Richland County elections office hosts open house to boost voter confidence
RICHLAND COUNTY, SC (WIS) - Many called it a botched election. Long lines, not enough machines and lots of voter frustration were just a few of the issues facing Richland County voters in 2012.
A year later, the problems weren't gone as officials admitted 1,100 absentee votes were not counted in Columbia's mayoral election.
Now with the June primary just a month away, the election commission is making some big promises.
Interim Elections Director Sam Selph told WIS problems this time around will be "impossible."
"It's apparent that all of our equipment is working properly," Selph said. "There should not be any problems whatsoever. I just feel really confident."
With the June primary quickly approaching, Selph is opening up his office doors to members of the public to boost voter confidence.
"I feel just that confident that I don't see anything that can go wrong this time around," Selph said.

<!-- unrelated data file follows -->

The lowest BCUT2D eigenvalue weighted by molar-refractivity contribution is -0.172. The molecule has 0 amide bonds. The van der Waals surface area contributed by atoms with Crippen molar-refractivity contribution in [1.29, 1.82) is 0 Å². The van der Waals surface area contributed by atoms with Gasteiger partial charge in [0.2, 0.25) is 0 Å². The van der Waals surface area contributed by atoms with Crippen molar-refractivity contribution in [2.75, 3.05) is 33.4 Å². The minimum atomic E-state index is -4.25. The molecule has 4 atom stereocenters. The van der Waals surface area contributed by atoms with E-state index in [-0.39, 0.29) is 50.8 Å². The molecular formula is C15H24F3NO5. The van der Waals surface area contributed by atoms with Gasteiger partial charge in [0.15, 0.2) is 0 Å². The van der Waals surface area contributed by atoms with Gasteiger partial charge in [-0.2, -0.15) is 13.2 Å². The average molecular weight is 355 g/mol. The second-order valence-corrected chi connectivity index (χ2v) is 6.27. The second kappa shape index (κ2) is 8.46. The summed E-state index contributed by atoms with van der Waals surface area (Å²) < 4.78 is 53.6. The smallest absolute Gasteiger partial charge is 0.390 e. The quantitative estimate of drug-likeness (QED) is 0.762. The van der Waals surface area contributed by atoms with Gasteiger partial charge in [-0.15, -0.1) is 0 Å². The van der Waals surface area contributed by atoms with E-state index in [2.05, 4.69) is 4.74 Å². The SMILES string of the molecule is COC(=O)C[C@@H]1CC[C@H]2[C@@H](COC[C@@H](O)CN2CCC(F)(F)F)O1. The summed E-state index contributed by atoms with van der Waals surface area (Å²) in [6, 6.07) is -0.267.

After problem-plagued elections in 2012 and 2013, Selph said he believes problems this year will be "impossible."
"I beg to differ with that," said former county council candidate Ellen Taylor. "Anything is possible."
Taylor was one of the half-dozen or so who showed up to ask questions and test equipment.
The former county council candidate was defeated in 2012.
She said she believes some of her votes might not have been counted.
Regardless, a lot of her confidence was destroyed.
"I do think that it's going to take a lot more than just what they're saying now to get that confidence back in the people," Taylor said.
But the Elections Commission is saying a lot.
Selph said 1,600 volunteers are ready to go.
Wait times will be minimal and votes won't be lost thanks to a new system of securely storing ballot data.
"We will have a running figure as to what is reported and what has not been reported," Selph said. "I just can't see anything going wrong."
Most of the members of the public who showed up Wednesday were impressed including former council candidate Taylor.
Despite the ongoing investigation conducted by the State Law Enforcement Division and a lawsuit that split the election commission and board of registration, Selph said that it has not affected the focus of his office.
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